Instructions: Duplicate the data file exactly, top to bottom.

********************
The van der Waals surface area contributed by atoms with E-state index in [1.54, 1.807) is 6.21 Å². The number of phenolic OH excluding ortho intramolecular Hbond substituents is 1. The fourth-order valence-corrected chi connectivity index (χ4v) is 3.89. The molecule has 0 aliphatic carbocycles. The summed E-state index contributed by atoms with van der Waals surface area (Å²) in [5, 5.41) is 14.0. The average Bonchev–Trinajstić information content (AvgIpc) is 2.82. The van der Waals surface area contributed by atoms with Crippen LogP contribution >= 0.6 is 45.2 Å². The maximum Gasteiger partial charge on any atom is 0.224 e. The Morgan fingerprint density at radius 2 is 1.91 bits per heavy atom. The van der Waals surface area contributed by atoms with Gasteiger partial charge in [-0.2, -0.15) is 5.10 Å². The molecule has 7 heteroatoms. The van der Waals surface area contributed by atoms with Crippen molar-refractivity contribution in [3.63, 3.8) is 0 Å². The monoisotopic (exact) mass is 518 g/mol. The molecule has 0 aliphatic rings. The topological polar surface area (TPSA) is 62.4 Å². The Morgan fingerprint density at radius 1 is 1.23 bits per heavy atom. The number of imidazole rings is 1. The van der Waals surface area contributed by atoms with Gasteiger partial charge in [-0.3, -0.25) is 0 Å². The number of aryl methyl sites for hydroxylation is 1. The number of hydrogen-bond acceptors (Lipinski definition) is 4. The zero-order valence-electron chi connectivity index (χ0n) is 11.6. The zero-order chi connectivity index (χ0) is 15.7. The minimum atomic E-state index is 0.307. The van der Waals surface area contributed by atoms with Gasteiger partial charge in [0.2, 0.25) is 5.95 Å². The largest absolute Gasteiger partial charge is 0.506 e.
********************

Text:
The van der Waals surface area contributed by atoms with E-state index in [1.54, 1.807) is 6.21 Å². The number of phenolic OH excluding ortho intramolecular Hbond substituents is 1. The fourth-order valence-corrected chi connectivity index (χ4v) is 3.89. The molecule has 0 aliphatic carbocycles. The summed E-state index contributed by atoms with van der Waals surface area (Å²) in [5, 5.41) is 14.0. The average Bonchev–Trinajstić information content (AvgIpc) is 2.82. The van der Waals surface area contributed by atoms with Crippen LogP contribution >= 0.6 is 45.2 Å². The maximum Gasteiger partial charge on any atom is 0.224 e. The Morgan fingerprint density at radius 2 is 1.91 bits per heavy atom. The van der Waals surface area contributed by atoms with Gasteiger partial charge in [-0.2, -0.15) is 5.10 Å². The molecule has 7 heteroatoms. The van der Waals surface area contributed by atoms with Crippen molar-refractivity contribution in [3.63, 3.8) is 0 Å². The monoisotopic (exact) mass is 518 g/mol. The molecule has 0 aliphatic rings. The topological polar surface area (TPSA) is 62.4 Å². The Morgan fingerprint density at radius 1 is 1.23 bits per heavy atom. The number of imidazole rings is 1. The van der Waals surface area contributed by atoms with Gasteiger partial charge in [-0.3, -0.25) is 0 Å². The number of aryl methyl sites for hydroxylation is 1. The number of hydrogen-bond acceptors (Lipinski definition) is 4. The zero-order valence-electron chi connectivity index (χ0n) is 11.6. The zero-order chi connectivity index (χ0) is 15.7. The minimum atomic E-state index is 0.307. The van der Waals surface area contributed by atoms with Gasteiger partial charge in [0.2, 0.25) is 5.95 Å². The largest absolute Gasteiger partial charge is 0.506 e.